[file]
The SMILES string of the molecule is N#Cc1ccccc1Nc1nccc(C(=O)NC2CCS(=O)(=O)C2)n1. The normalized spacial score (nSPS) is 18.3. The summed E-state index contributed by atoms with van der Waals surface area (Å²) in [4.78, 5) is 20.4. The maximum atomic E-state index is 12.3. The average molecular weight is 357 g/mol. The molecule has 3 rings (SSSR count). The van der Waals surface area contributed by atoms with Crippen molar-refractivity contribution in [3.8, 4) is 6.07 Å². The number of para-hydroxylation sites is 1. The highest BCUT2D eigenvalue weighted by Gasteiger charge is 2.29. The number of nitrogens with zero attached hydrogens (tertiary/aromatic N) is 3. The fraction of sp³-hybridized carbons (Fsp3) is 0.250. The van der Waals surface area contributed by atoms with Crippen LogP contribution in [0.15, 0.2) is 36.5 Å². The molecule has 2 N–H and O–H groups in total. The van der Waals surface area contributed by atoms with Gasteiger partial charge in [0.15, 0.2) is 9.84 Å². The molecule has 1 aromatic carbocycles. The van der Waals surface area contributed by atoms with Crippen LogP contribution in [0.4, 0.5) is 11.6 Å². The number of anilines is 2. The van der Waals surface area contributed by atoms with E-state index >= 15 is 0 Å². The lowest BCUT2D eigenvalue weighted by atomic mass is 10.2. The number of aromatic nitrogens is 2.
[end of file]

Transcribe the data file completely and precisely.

The SMILES string of the molecule is N#Cc1ccccc1Nc1nccc(C(=O)NC2CCS(=O)(=O)C2)n1. The normalized spacial score (nSPS) is 18.3. The summed E-state index contributed by atoms with van der Waals surface area (Å²) in [4.78, 5) is 20.4. The maximum atomic E-state index is 12.3. The average molecular weight is 357 g/mol. The molecule has 3 rings (SSSR count). The van der Waals surface area contributed by atoms with Crippen molar-refractivity contribution in [3.8, 4) is 6.07 Å². The number of para-hydroxylation sites is 1. The highest BCUT2D eigenvalue weighted by Gasteiger charge is 2.29. The number of nitrogens with zero attached hydrogens (tertiary/aromatic N) is 3. The fraction of sp³-hybridized carbons (Fsp3) is 0.250. The van der Waals surface area contributed by atoms with Crippen LogP contribution in [0.15, 0.2) is 36.5 Å². The molecule has 2 N–H and O–H groups in total. The van der Waals surface area contributed by atoms with Gasteiger partial charge in [0.15, 0.2) is 9.84 Å². The molecule has 1 aromatic carbocycles. The van der Waals surface area contributed by atoms with Crippen LogP contribution in [0.4, 0.5) is 11.6 Å². The number of anilines is 2. The van der Waals surface area contributed by atoms with E-state index >= 15 is 0 Å². The lowest BCUT2D eigenvalue weighted by atomic mass is 10.2. The number of aromatic nitrogens is 2.